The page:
How Expats Claim Turf in a New Country
by Beryl Gorbman
The Yucatan Yenta
Imagine an elegant, colonial Mexican city called Gongora. Gongora was in the State of Montebello, Mexico, where breezes played through the hills and there was music in the streets. Magnificent churches and cathedrals dotted the hilly, verdant metropolis. The museums showed art from all over the world, the symphony and opera offered sophisticated programs, and the population was peaceful.
Now this town had been settled initially by the DeLanda family of Spain, and so lots of things were named after them. There was the DeLanda Library, Avenida DeLanda, the elegant Teatro Francisco DeLanda, and many restaurants offering venison prepared DeLanda style, medium rare, in a rich wine and cream sauce.
All the DeLanda descendants owned sumptuous homes and controlled the businesses of Gongora, mostly minerals and precious metals mined from deep under the rich soil.
When the DeLandas had arrived in Gongora (then known as Tklingit) in 1533, they found about two hundred palm huts and a bunch of naked natives, who they named the Orozco tribe. Shocked and repelled by these primitives, the DeLandas set out to civilize the peaceful tribe. Within two years, the Orozco were thoroughly clad and all of them had jobs.
The Orozco, of course, worked for the DeLandas and the other European families who settled in Gongora. The indians slaved in the homes of the white folks and worked long days in the blazing hot fields, to plant and reap crops. They were also assigned the filthiest and most dangerous jobs in the mines.
The Orozco weren’t paid in cash, but but received grain, sugar, clothing and trinkets in return for their labors. Since the Europeans had deadly weapons that had unfortunately been used to subdue indians who attempted to speak up, and the Orozco possessed only bows and arrows, this system continued for centuries.
Nothing much changed for the next 450 years, except that the businesses became more diversified, the Orozcos wore European style clothing of their choice, and they were at last, paid in cash, just enough to survive. They were now expected to speak Spanish, wear shoes, and give up their heathen ways. And they did. Gongora became a big city, creating a wealth of abysmal jobs for the Orozcos.
The Orozcos were an outwardly peaceful people and the city appeared idyllic. Around 1970, a few northamericans started to trickle in. Mostly people without much money who realized they could make out better in Mexico than in Tampa, Edmonton, or Oswego. They bought a few of the old downtown Gongora houses, put in modern plumbing, and reveled in cheap household help and all the beer they could drink. Although they considered it annoying that so few people in Gongora spoke English, they managed somehow by forming close associations with each other.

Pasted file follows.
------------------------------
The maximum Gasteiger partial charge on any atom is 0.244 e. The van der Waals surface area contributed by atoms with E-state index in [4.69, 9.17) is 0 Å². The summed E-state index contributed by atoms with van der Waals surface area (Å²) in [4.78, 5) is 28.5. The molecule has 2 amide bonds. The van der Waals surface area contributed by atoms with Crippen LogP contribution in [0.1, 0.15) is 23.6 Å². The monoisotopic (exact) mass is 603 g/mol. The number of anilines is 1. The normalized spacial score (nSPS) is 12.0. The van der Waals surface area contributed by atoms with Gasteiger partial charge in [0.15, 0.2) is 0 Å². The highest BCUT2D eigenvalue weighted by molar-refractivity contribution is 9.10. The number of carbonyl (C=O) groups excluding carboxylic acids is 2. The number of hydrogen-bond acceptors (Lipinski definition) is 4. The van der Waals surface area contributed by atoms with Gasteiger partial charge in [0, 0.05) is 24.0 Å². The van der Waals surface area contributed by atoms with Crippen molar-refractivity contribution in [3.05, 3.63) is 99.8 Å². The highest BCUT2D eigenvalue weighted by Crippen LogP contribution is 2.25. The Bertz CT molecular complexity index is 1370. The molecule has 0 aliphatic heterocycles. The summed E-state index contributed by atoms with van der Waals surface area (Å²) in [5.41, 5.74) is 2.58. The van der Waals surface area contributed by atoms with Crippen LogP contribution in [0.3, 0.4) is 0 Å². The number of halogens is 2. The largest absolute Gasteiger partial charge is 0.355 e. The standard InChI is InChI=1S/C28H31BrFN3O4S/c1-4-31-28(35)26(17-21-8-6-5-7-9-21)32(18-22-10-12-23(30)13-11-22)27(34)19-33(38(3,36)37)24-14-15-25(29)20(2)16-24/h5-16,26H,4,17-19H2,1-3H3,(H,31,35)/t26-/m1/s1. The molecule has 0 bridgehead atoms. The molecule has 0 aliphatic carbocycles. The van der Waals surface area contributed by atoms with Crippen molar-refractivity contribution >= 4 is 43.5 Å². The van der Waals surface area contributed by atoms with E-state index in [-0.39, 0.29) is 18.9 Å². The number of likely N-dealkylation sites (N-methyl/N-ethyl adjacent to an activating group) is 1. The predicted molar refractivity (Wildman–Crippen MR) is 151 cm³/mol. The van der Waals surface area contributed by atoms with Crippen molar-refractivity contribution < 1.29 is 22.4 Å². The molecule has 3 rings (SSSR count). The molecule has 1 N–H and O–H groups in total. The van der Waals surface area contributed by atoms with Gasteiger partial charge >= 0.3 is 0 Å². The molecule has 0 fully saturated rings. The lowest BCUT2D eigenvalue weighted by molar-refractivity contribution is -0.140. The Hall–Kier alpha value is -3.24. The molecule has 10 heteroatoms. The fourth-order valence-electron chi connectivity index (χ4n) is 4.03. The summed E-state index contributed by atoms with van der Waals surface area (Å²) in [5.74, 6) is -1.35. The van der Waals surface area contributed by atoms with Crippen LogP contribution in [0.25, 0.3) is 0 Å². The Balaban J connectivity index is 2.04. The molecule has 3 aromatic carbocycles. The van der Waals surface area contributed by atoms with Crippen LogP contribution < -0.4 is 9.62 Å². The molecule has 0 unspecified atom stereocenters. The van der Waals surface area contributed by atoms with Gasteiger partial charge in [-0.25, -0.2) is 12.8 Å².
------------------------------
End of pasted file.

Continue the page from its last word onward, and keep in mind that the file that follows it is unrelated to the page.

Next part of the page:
Many of the early expats were from the southern United States and had become frustrated at the increasing difficulties of telling dark-skinned people what to do. American black people had begun to look at them in the eyes, challenge them, and in many cases throw down their mops and say, “fuck you.” This was untenable. The end of a gracious way of life.
In Gongora, there were no such problems. The foreigners perceived the genial dark-skinned Orozco as obedient, if a bit stupid and lazy, and there was no need to be polite to them.
In the mornings, the more dissolute of the northamericans would gather at various watering holes downtown to start the day with large amounts of local beer. Their cigarettes formed clouds over the outdoor restaurants. There was little rancor or animosity in these groups, just good-natured name-calling and practical jokes
Year after year, more foreigners arrived, until by about 2000, there were several thousand of them in this city of 800,000. The city of Gongora became a mecca for foreigners wanting to leave their own countries and live in a place with a lot of music, cheap servants and alcohol. As the numbers increased, the politics among the foreigners became more complex and adversarial.
In the next several years, Gongora became positively chic. Pretentious foreigners discovered the joys of creating the dream home they’d always wanted and restored some of the crumbling downtown homes abandoned by wealthy Gongorans who were moving to the suburbs, into new, clean homes.
All kinds of foreigners started moving to Gongora. Retired professionals, fugitives from the law, people who couldn’t afford to live well in northamerica, musicians, artists, wealthy people. and a great many people who said they were artists, writers, corporate executives, performers and successful entrepreneurs. It became difficult to distinguish the lies from the truth, but no one really cared. People who had never seen a violin became ardent patrons of the symphony. People who had never visited a museum attended fashionable art gallery openings.